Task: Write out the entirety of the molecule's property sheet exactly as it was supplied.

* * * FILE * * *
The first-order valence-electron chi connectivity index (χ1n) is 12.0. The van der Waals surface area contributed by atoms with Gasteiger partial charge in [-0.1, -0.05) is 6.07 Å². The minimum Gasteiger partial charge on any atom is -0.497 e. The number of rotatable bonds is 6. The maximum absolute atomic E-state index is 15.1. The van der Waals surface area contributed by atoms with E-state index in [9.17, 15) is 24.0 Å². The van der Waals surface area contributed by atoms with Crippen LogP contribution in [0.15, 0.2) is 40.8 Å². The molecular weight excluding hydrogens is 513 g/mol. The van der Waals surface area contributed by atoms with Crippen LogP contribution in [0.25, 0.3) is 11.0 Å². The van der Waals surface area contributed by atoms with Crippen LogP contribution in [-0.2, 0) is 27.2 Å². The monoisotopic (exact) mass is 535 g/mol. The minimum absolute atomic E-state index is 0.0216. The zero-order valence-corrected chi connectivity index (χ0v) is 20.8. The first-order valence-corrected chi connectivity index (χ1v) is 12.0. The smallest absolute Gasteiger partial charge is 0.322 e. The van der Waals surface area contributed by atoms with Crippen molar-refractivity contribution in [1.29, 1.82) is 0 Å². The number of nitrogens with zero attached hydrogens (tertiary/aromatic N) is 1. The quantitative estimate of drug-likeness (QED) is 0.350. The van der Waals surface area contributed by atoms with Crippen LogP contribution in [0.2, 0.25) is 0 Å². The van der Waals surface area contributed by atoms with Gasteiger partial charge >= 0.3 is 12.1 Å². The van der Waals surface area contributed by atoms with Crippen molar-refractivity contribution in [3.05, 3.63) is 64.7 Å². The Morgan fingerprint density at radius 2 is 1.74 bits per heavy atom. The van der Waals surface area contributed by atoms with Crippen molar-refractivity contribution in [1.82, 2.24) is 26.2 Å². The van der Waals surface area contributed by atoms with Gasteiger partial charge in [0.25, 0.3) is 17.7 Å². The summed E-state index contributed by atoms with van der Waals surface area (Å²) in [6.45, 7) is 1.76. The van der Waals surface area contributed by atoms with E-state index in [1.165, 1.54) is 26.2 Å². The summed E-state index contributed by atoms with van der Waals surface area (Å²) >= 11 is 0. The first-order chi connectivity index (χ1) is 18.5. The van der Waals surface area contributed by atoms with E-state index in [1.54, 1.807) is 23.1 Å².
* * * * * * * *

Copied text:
The first-order valence-electron chi connectivity index (χ1n) is 12.0. The van der Waals surface area contributed by atoms with Gasteiger partial charge in [-0.1, -0.05) is 6.07 Å². The minimum Gasteiger partial charge on any atom is -0.497 e. The number of rotatable bonds is 6. The maximum absolute atomic E-state index is 15.1. The van der Waals surface area contributed by atoms with E-state index in [9.17, 15) is 24.0 Å². The van der Waals surface area contributed by atoms with Crippen LogP contribution in [0.15, 0.2) is 40.8 Å². The molecular weight excluding hydrogens is 513 g/mol. The van der Waals surface area contributed by atoms with Crippen LogP contribution in [0.25, 0.3) is 11.0 Å². The van der Waals surface area contributed by atoms with Crippen LogP contribution in [-0.2, 0) is 27.2 Å². The monoisotopic (exact) mass is 535 g/mol. The minimum absolute atomic E-state index is 0.0216. The zero-order valence-corrected chi connectivity index (χ0v) is 20.8. The first-order valence-corrected chi connectivity index (χ1v) is 12.0. The smallest absolute Gasteiger partial charge is 0.322 e. The van der Waals surface area contributed by atoms with Crippen molar-refractivity contribution in [1.29, 1.82) is 0 Å². The number of nitrogens with zero attached hydrogens (tertiary/aromatic N) is 1. The quantitative estimate of drug-likeness (QED) is 0.350. The van der Waals surface area contributed by atoms with Crippen LogP contribution in [0.2, 0.25) is 0 Å². The van der Waals surface area contributed by atoms with Gasteiger partial charge >= 0.3 is 12.1 Å². The van der Waals surface area contributed by atoms with Crippen molar-refractivity contribution in [3.05, 3.63) is 64.7 Å². The Morgan fingerprint density at radius 2 is 1.74 bits per heavy atom. The van der Waals surface area contributed by atoms with Crippen molar-refractivity contribution in [1.82, 2.24) is 26.2 Å². The van der Waals surface area contributed by atoms with Gasteiger partial charge in [0.25, 0.3) is 17.7 Å². The summed E-state index contributed by atoms with van der Waals surface area (Å²) in [6.45, 7) is 1.76. The van der Waals surface area contributed by atoms with E-state index in [1.165, 1.54) is 26.2 Å². The summed E-state index contributed by atoms with van der Waals surface area (Å²) >= 11 is 0. The first-order chi connectivity index (χ1) is 18.5. The van der Waals surface area contributed by atoms with E-state index in [1.54, 1.807) is 23.1 Å².